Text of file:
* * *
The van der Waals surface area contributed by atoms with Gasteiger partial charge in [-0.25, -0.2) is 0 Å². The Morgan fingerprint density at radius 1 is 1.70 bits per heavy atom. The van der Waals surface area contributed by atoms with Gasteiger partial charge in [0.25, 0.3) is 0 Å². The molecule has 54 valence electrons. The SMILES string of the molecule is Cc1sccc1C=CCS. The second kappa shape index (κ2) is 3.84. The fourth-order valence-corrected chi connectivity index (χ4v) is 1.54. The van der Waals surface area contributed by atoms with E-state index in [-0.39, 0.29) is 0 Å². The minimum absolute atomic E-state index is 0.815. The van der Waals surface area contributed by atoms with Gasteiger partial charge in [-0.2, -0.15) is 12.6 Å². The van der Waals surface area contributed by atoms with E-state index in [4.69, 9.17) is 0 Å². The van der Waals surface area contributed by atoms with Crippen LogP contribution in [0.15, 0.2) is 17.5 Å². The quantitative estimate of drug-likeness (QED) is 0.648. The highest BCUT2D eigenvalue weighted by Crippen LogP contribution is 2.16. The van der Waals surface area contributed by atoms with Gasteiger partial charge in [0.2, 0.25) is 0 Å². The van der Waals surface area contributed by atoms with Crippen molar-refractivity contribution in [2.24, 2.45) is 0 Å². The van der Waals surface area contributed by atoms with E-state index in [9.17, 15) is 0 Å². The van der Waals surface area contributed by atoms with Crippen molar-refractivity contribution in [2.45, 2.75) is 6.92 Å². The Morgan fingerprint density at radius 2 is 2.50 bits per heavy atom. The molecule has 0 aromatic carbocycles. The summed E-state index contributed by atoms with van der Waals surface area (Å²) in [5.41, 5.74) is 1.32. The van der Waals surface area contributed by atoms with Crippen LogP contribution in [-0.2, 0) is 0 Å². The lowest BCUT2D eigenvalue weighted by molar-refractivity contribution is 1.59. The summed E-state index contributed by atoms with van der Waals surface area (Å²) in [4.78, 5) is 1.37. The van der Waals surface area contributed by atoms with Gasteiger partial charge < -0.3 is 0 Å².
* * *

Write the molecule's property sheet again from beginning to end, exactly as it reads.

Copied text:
The van der Waals surface area contributed by atoms with Gasteiger partial charge in [-0.25, -0.2) is 0 Å². The Morgan fingerprint density at radius 1 is 1.70 bits per heavy atom. The van der Waals surface area contributed by atoms with Gasteiger partial charge in [0.25, 0.3) is 0 Å². The molecule has 54 valence electrons. The SMILES string of the molecule is Cc1sccc1C=CCS. The second kappa shape index (κ2) is 3.84. The fourth-order valence-corrected chi connectivity index (χ4v) is 1.54. The van der Waals surface area contributed by atoms with E-state index in [-0.39, 0.29) is 0 Å². The minimum absolute atomic E-state index is 0.815. The van der Waals surface area contributed by atoms with Gasteiger partial charge in [-0.2, -0.15) is 12.6 Å². The van der Waals surface area contributed by atoms with E-state index in [4.69, 9.17) is 0 Å². The van der Waals surface area contributed by atoms with Crippen LogP contribution in [0.15, 0.2) is 17.5 Å². The quantitative estimate of drug-likeness (QED) is 0.648. The highest BCUT2D eigenvalue weighted by Crippen LogP contribution is 2.16. The van der Waals surface area contributed by atoms with Gasteiger partial charge in [0.2, 0.25) is 0 Å². The van der Waals surface area contributed by atoms with Crippen molar-refractivity contribution in [2.24, 2.45) is 0 Å². The van der Waals surface area contributed by atoms with E-state index in [9.17, 15) is 0 Å². The van der Waals surface area contributed by atoms with Crippen molar-refractivity contribution in [2.45, 2.75) is 6.92 Å². The Morgan fingerprint density at radius 2 is 2.50 bits per heavy atom. The molecule has 0 aromatic carbocycles. The summed E-state index contributed by atoms with van der Waals surface area (Å²) in [5.41, 5.74) is 1.32. The van der Waals surface area contributed by atoms with Crippen LogP contribution in [-0.2, 0) is 0 Å². The lowest BCUT2D eigenvalue weighted by molar-refractivity contribution is 1.59. The summed E-state index contributed by atoms with van der Waals surface area (Å²) in [4.78, 5) is 1.37. The van der Waals surface area contributed by atoms with Gasteiger partial charge < -0.3 is 0 Å².